Argues that a draft HIV bill (2009) including a provision criminalising HIV transmission, contravenes the right to equal protection and non-discrimination under Uganda’s constitution and Uganda’s obligations under international human rights law. Furthermore, these provisions will prove counterproductive to reducing the burden of the HIV epidemic in the country.
Raises serious human rights concerns about the N’Djamena “model law” and the national HIV laws that have followed it. Urges development of guidance on how countries should use legislation to respond to HIV.
Presents findings from an enquiry undertaken at the request of the Parliamentary Justice Portfolio Committee following public pressure for ‘appropriate action’ regarding deliberate or knowing transmission of HIV infection. The report concludes that statutory intervention (HIV specific law) is neither necessary nor desirable.
April 2012 passing of the HIV & AIDS Prevention bill by the East African Legislative Assembly (Tanzania, Kenya, Uganda, Rwanda and Burundi). The bill offers a constructive alternative to the N’Djamena Model Laws promoting HIV criminalisation. The Bill followed strong actions by civil society including numerous stakeholder meetings of civil society and politicians.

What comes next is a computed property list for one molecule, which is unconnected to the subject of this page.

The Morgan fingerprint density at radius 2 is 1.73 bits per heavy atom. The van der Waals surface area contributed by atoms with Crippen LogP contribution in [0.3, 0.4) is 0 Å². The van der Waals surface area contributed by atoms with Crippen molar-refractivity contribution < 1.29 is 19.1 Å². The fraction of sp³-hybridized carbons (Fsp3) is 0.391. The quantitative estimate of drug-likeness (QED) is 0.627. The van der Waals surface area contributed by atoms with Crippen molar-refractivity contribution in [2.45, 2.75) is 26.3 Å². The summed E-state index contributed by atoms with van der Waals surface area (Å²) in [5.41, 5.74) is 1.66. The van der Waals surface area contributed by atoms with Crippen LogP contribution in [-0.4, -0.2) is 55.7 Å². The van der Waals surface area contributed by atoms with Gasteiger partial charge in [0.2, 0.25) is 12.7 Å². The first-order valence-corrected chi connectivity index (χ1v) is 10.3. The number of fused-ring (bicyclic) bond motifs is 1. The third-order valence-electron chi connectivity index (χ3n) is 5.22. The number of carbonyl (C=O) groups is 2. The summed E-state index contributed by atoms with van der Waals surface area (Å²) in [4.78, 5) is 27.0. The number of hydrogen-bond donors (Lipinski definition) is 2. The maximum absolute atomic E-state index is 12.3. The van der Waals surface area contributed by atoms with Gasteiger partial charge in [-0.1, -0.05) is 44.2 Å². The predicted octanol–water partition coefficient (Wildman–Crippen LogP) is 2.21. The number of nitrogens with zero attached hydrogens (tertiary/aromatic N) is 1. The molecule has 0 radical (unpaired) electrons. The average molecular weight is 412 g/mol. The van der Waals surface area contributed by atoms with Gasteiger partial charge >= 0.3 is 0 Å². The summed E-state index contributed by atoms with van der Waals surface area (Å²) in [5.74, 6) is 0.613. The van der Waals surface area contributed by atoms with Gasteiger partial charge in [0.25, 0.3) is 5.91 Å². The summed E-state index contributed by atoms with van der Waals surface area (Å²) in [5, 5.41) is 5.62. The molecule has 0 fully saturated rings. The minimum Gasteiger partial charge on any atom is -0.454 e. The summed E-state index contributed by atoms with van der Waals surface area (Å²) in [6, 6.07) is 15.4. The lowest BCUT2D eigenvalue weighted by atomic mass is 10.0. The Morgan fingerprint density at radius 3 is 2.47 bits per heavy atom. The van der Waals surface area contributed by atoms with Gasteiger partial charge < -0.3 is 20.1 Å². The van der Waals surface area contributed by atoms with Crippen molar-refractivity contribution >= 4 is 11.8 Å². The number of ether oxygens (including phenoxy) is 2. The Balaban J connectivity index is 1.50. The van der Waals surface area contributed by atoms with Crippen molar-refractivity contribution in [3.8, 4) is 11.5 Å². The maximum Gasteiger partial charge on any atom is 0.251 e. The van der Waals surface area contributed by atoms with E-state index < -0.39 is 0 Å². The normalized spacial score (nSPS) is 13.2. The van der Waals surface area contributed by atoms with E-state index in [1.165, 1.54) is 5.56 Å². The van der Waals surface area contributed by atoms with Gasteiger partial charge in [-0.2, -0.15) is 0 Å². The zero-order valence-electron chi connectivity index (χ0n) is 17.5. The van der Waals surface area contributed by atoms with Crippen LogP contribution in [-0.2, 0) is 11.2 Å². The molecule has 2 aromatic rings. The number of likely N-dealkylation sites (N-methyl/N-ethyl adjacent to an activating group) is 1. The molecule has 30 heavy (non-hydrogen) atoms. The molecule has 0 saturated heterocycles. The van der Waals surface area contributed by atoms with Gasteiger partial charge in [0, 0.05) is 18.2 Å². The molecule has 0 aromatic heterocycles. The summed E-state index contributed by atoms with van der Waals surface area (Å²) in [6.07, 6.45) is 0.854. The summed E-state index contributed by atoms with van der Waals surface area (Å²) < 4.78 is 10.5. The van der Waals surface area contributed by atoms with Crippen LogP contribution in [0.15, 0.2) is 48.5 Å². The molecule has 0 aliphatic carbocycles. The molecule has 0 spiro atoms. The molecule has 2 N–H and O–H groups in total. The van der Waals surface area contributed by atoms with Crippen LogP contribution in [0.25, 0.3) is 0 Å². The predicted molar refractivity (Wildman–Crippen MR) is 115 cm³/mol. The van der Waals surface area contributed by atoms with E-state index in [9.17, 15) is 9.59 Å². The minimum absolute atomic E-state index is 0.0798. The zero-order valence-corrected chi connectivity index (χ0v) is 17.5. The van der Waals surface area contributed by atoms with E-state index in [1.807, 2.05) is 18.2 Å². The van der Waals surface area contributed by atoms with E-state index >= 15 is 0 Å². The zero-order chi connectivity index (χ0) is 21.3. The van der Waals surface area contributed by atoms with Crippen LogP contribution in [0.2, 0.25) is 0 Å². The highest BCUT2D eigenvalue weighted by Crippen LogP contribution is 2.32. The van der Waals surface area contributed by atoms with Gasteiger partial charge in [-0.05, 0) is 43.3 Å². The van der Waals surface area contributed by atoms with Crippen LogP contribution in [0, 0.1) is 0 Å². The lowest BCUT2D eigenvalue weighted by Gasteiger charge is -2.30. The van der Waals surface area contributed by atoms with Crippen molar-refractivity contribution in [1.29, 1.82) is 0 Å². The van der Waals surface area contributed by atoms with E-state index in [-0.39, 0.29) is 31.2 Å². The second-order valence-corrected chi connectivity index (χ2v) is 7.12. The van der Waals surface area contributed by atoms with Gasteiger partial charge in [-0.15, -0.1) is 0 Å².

Outlines the ARASA and SADC Parliamentary Forum, where parliamentarians from 11 African countries heard expert presentations and discussed HIV criminalisation.
Expresses concern that HIV-specific laws harm prevention efforts and care and infringe on human rights. Reaffirms States human rights obligations and calls on SADC Member States to rescind punitive HIV laws.
Designed to help governments and civil society review laws and policies based on human rights, and increase capacity to achieve enabling legal environments. Includes recommendations on criminalisation at pages 120-122.
Designed to help governments and civil society review laws and policies based on human rights, and increase capacity to achieve enabling legal environments. Includes recommendations on criminalisation at p.38.
Designed to help governments and civil society review laws and policies based on human rights, and increase capacity to achieve enabling legal environments. Includes recommendations on criminalisation at p.88.